In the ever evolving world of journalism, student journalism is often the most under appreciated. In particular, student print journalism is quickly fading into the background. At our own school, The Quill stands proud after 108 years of continuous printing. We are the oldest student run publication in Western Canada, and the second oldest in this country.
That being said, it is not an unreasonable fear for this Editor that an end to our print publications could come. Just two hours to the East, The Manitoban at the University of Manitoba faced a potential end early last week. A motion was struck by the Commerce Students’ Association to the University of Manitoba Students’ Union (UMSU) to discontinue funding to The Manitoban from UMSU, and effectively shuttering production.
That motion was laid down later in the week, and The Manitoban is continuing to print as regularly scheduled, but this had me thinking: what is journalism worth to Southern Manitoban institutions? Brandon University does not have a journalism program, and offers only one journalism class. There is no way for students who are interested in journalism to get a decent education within the province (aside from the University of Winnipeg, and that is a highly competitive program).
How much of a shelf life does print media have? More and more, even major news conglomerates are moving toward a digital presence. To me, there is still relevance in a print edition (as is evidenced by the fact that this very article has been printed on a piece of newsprint, smearing ink on your fingers). There is still something satisfying about opening a paper fresh from the printers and recognizing the effort that layout editors put into the daily, or weekly, or biweekly, issue.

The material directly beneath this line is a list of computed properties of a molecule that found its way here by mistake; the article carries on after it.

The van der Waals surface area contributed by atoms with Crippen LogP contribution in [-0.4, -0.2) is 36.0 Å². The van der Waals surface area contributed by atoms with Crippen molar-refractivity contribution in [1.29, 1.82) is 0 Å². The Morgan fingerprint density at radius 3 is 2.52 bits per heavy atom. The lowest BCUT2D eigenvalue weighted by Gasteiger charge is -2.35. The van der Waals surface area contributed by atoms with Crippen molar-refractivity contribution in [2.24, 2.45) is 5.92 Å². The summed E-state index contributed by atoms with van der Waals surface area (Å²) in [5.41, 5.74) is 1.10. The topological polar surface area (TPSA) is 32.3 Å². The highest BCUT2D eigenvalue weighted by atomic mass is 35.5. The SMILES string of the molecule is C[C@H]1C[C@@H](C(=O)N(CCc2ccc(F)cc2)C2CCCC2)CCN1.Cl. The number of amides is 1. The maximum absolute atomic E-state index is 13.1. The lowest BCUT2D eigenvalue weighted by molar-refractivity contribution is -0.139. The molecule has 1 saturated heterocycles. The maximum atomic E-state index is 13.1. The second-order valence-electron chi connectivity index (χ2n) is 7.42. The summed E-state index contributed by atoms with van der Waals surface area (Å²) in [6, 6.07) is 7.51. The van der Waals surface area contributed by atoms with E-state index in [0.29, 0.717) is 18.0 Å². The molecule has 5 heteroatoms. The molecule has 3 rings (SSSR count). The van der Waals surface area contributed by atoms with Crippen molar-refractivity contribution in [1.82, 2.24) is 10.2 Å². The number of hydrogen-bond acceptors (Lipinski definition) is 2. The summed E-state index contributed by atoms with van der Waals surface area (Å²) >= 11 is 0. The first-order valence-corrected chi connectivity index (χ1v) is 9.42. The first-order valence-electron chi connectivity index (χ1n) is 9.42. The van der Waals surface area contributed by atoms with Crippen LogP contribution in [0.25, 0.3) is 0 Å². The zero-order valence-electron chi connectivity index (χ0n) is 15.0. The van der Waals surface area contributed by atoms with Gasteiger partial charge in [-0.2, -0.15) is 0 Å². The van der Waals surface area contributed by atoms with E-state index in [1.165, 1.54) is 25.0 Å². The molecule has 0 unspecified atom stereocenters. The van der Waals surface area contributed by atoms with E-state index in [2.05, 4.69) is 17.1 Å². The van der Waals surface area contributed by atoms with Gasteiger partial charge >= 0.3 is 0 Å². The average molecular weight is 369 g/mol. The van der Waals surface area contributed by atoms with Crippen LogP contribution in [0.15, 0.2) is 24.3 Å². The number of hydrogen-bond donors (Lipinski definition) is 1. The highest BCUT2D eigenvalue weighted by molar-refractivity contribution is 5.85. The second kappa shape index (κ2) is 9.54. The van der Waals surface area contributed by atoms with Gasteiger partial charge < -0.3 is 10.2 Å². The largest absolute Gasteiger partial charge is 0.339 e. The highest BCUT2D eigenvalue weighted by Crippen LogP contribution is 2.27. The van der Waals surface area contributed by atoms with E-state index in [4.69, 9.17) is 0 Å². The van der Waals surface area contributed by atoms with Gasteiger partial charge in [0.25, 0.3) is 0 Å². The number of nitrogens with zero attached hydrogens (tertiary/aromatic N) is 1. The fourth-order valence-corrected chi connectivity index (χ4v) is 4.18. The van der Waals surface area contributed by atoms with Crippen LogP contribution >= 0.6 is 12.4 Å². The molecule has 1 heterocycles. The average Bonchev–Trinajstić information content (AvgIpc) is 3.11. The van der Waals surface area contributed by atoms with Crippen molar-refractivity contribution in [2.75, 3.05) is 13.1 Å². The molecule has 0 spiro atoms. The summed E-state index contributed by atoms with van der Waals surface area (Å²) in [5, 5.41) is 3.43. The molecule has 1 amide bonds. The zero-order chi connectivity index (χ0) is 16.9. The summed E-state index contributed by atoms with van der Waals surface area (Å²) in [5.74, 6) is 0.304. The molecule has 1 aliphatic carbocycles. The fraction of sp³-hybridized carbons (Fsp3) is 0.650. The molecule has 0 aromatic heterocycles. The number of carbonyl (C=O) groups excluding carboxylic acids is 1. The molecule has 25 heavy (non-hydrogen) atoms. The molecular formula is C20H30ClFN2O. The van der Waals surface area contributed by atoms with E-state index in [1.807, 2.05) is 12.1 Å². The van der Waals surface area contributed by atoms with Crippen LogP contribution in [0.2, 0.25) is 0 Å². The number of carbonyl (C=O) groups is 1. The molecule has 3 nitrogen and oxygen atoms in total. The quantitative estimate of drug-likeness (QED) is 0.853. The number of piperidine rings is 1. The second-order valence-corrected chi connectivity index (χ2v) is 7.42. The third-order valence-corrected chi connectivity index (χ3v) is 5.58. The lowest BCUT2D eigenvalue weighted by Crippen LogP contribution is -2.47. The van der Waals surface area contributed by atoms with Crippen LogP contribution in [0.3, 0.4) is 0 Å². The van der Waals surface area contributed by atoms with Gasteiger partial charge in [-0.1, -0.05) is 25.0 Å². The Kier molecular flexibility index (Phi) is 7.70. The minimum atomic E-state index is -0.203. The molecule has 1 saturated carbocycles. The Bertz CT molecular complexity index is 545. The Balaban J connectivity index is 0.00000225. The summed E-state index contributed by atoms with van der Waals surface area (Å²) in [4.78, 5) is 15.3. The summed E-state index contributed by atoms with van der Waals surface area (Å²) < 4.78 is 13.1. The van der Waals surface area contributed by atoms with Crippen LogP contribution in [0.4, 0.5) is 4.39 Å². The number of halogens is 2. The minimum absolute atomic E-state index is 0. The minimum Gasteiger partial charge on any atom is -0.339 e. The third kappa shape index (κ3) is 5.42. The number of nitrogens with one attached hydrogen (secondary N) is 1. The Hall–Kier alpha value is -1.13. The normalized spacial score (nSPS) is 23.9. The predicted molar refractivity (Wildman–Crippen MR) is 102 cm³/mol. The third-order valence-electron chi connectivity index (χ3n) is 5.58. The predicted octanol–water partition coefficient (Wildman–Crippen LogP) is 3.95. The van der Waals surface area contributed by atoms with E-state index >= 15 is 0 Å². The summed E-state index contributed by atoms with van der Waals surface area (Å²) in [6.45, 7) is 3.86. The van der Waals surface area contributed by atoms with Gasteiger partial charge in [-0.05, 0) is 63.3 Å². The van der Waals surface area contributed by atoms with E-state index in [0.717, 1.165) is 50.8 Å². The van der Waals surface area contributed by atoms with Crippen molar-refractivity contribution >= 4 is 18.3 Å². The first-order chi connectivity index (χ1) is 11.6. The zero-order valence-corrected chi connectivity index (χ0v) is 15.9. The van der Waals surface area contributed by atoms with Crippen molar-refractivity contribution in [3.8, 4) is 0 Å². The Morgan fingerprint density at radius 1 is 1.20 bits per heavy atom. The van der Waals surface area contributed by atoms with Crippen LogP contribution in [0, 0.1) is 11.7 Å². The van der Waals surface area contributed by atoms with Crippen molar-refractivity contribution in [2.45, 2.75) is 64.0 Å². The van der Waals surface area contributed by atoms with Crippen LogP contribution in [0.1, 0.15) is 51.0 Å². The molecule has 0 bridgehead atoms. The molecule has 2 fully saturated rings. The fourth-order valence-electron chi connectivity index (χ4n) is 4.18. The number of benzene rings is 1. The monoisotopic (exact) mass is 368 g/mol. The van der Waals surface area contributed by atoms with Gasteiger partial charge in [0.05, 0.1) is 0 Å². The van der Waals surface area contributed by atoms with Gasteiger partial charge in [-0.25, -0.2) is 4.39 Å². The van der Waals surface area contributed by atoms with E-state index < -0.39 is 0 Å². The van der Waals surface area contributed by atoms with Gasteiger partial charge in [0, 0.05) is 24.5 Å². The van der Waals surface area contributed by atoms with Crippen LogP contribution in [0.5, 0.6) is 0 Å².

That being said, there is a definite bonus to working with a digital addition to your print copy. The Quill prints weekly, leaving us to catch up quickly or to work with stale news. If we publish online, we can have a story up the day it happens, with instant updates. Would The Manitoban have moved to an online format, had the motion succeeded? It’s hard to say.
The Quill is the only publication in Manitoba that is an active member of the Canadian University Press. While many of CUP’s members are also moving towards an online presence, they all still print a physical copy at least once a month in the form of a magazine, or twice a month, or weekly. We have a certain amount of protection with CUP should we fall under such a motion. They would help us work out a business plan.
I humbly ask that you consider the following: would you prefer that The Quill revamp our presence and move more toward the online world? Do you like the weekly appearance of our issues on newsstands around campus? Let me know at EIC@TheQuill.ca.